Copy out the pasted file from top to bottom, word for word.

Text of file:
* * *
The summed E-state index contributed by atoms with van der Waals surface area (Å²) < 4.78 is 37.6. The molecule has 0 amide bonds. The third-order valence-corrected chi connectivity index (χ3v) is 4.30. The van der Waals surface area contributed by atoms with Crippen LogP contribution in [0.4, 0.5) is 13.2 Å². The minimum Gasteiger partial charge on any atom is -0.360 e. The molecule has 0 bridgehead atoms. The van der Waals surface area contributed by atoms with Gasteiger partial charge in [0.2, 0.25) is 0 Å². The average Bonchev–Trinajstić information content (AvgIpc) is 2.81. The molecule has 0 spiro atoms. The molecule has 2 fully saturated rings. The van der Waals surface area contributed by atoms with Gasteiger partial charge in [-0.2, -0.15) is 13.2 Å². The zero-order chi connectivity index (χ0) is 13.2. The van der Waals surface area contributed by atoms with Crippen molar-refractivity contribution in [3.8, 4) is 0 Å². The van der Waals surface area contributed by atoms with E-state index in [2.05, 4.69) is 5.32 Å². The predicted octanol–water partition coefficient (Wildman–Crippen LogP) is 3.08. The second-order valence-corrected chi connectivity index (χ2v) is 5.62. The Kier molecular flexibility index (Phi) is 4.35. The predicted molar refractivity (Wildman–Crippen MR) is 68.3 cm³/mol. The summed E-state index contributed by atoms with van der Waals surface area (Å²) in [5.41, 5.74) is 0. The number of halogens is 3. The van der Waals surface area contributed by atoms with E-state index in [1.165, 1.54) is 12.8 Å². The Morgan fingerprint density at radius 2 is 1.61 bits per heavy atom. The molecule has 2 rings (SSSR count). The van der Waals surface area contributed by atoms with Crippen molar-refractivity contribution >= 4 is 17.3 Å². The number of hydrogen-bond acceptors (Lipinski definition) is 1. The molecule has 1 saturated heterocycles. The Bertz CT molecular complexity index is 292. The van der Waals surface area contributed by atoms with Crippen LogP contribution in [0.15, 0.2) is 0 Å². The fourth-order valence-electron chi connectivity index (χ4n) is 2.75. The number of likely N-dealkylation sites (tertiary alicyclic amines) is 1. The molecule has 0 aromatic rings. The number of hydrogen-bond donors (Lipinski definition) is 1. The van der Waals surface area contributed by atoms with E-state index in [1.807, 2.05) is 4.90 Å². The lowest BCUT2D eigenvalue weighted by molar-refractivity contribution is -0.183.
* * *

The summed E-state index contributed by atoms with van der Waals surface area (Å²) < 4.78 is 37.6. The molecule has 0 amide bonds. The third-order valence-corrected chi connectivity index (χ3v) is 4.30. The van der Waals surface area contributed by atoms with Crippen LogP contribution in [0.4, 0.5) is 13.2 Å². The minimum Gasteiger partial charge on any atom is -0.360 e. The molecule has 0 bridgehead atoms. The van der Waals surface area contributed by atoms with Gasteiger partial charge in [0.2, 0.25) is 0 Å². The average Bonchev–Trinajstić information content (AvgIpc) is 2.81. The molecule has 0 spiro atoms. The molecule has 2 fully saturated rings. The van der Waals surface area contributed by atoms with Gasteiger partial charge in [-0.2, -0.15) is 13.2 Å². The zero-order chi connectivity index (χ0) is 13.2. The van der Waals surface area contributed by atoms with Crippen molar-refractivity contribution in [3.8, 4) is 0 Å². The van der Waals surface area contributed by atoms with E-state index in [2.05, 4.69) is 5.32 Å². The predicted octanol–water partition coefficient (Wildman–Crippen LogP) is 3.08. The second-order valence-corrected chi connectivity index (χ2v) is 5.62. The Kier molecular flexibility index (Phi) is 4.35. The predicted molar refractivity (Wildman–Crippen MR) is 68.3 cm³/mol. The summed E-state index contributed by atoms with van der Waals surface area (Å²) in [5.41, 5.74) is 0. The number of halogens is 3. The van der Waals surface area contributed by atoms with E-state index in [1.165, 1.54) is 12.8 Å². The Morgan fingerprint density at radius 2 is 1.61 bits per heavy atom. The molecule has 2 rings (SSSR count). The van der Waals surface area contributed by atoms with Crippen molar-refractivity contribution >= 4 is 17.3 Å². The number of hydrogen-bond acceptors (Lipinski definition) is 1. The molecule has 1 saturated heterocycles. The Bertz CT molecular complexity index is 292. The van der Waals surface area contributed by atoms with Crippen LogP contribution in [0.15, 0.2) is 0 Å². The fourth-order valence-electron chi connectivity index (χ4n) is 2.75. The number of likely N-dealkylation sites (tertiary alicyclic amines) is 1. The molecule has 0 aromatic rings. The number of hydrogen-bond donors (Lipinski definition) is 1. The van der Waals surface area contributed by atoms with E-state index in [1.807, 2.05) is 4.90 Å². The lowest BCUT2D eigenvalue weighted by molar-refractivity contribution is -0.183.